I fished for carp before there were salmon and I'll fish for lake trout if Chinook disappear.
Indiana Department of Natural Resources' biologists sketched a questionable future for salmon fishing on Lake Michigan at last week's public meeting in Michigan City. It's not over by a long shot, but the crazy-good catching is likely in the past.
There are a lot of similarities between lake trout and carp, not the least of which is they are both species of last resort.
I love catching big fish and the aforementioned bottom dwellers filled the craving nicely. There used to be carp from shore before evolving to trolling, which is mostly lake trout of late.
Like most anglers, I'd prefer salmon and steelies. They're simply sexier and provide a lot more sizzle when hooked.
Alas, Lake Michigan is becoming more and more a lake trout lake.
Annual stockings are 3.4 million lakers versus 1.7 Chinook. Both species have substantial natural reproduction. The kicker is lakers live much longer than salmon.
Despite what anglers want, biologists have a goal, among other reasons, of establishing a self-sustaining population of "native" lake trout.
And who knows? Fifty years from now anglers may be thankful lake trout were pushed so relentlessly. Lakers were here long before the invasive species/industrial upheaval of the last century and appear to be better suited for a more sterile Lake Michigan.
The sterility of the lake is the foundation of the current Chinook quandary.
The big salmon feed almost exclusively on alewives, an invasive species, but the food supply for alewives has been increasingly compromised in the last decade by invasive Quagga mussels.
"Mussels are choking the lake from the bottom up," biologist Ben Dickinson explained. "They're basically siphoning out all of the phytoplankton in the water column - there has been a 75 percent decline in phytoplankton."
Basic science is phyto feeds zooplanton which feeds alewives. Alewives have been reduced to 50-year lows and are less healthy, Population estimate of the thumb-nail sized Quagga in Lake Michigan is 950,000,000,000,000 (that's 950 trillion).
The salmon fishery on Lake Huron collapsed a decade ago when Chinook over-grazed, and eventually wiped out its alewives, which were simultaneously being squeezed by lack of food due to the mussels. Lake trout are thriving now, but angling effort declined by 90 percent from Huron's salmon heydays.
There are some stark parallels on Lake Michigan, which have led to cutbacks to the current level of Chinook stockings. On Huron, by the time biologists realized 16 million Chinook were being naturally reproduced in Ontario tributaries, it was game over.
Hopefully, the alewife/chinook situation in Lake Michigan has been checked in time.
On the other hand, with so many more lake trout feeding on the salmon's preferred food, the alewife population would seem to be in grave danger.
At the very least, Chinook may be trivialized. So, too, to a lesser extent, may be coho and steelhead and brown trout.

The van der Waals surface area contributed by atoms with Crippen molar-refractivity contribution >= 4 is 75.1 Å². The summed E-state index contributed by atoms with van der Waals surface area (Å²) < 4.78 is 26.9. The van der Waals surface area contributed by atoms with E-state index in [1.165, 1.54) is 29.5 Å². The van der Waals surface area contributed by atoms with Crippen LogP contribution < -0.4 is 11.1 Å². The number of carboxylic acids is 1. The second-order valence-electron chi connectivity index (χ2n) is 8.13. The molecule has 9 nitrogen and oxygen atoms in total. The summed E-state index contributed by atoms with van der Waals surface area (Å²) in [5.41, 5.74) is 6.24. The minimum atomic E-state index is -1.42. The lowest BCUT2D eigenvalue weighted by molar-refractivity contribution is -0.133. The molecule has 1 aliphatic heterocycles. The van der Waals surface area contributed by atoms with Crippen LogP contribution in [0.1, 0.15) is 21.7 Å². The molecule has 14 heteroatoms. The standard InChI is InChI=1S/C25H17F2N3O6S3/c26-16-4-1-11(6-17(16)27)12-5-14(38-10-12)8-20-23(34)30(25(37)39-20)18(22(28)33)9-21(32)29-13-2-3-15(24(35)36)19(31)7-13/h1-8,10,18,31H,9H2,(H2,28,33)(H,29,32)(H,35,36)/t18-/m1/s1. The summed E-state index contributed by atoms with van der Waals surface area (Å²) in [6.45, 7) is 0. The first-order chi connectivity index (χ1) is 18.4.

The bottom line is great things rarely stay great forever. Lake Michigan fishing will always be good for something.
Whether its salmon or lake trout, I'll be out there enjoying the heck out of it.
A couple of key points from the DNR's presentation which were put on screen:
1. Not much can change the fishery in a substantial way (i.e. bring back lots of kings) unless mussel abundance drops immensely or alewives increase a lot.
2. We can change the stocking mixture (more steelhead, less coho, more browns or whatever) and we can tweak the stocking locations, but this is not a high-impact activity that will 'fix' fishing."
The nature of invasive species is a population boom, or peak, (often to the detriment of native species) before settling into a niche within an ecosystem. Invasive mussels, first Zebra, but since replaced by larger Quagga, have knocked the Great Lakes food web for a loop. Studies are ongoing, but there is a bit of research offering a glimmer that Quaggas may be reaching their peak.
A presentation during a Ludington Workshop in January showed mussels were not surviving well beyond 150 feet of water at Muskegon. Check it out at on You Tube at http://youtu.be/qwL0XgDKZgA, The mussels' non-survival part is about three-fourths of the way into the "Lower Food Web and Changes in Alewife Conditon" tape.
The best news delivered at the DNR meeting is test netting for young-of-the-year perch was exceedingly good recently.
Four one-hour seines at East Chicago, Gary, Burns Ditch and Michigan City yielded 2,500 y-o-y perch at each site. Last year, the total for all four sites was eight perch. This marks the second-highest catch of its kind since the 1980s.
Of course, it's a treacherous, multi-year journey from one-inch babies to keeper-sized eaters, but for the first time in a long time there is some positive news about Lake Michigan perch.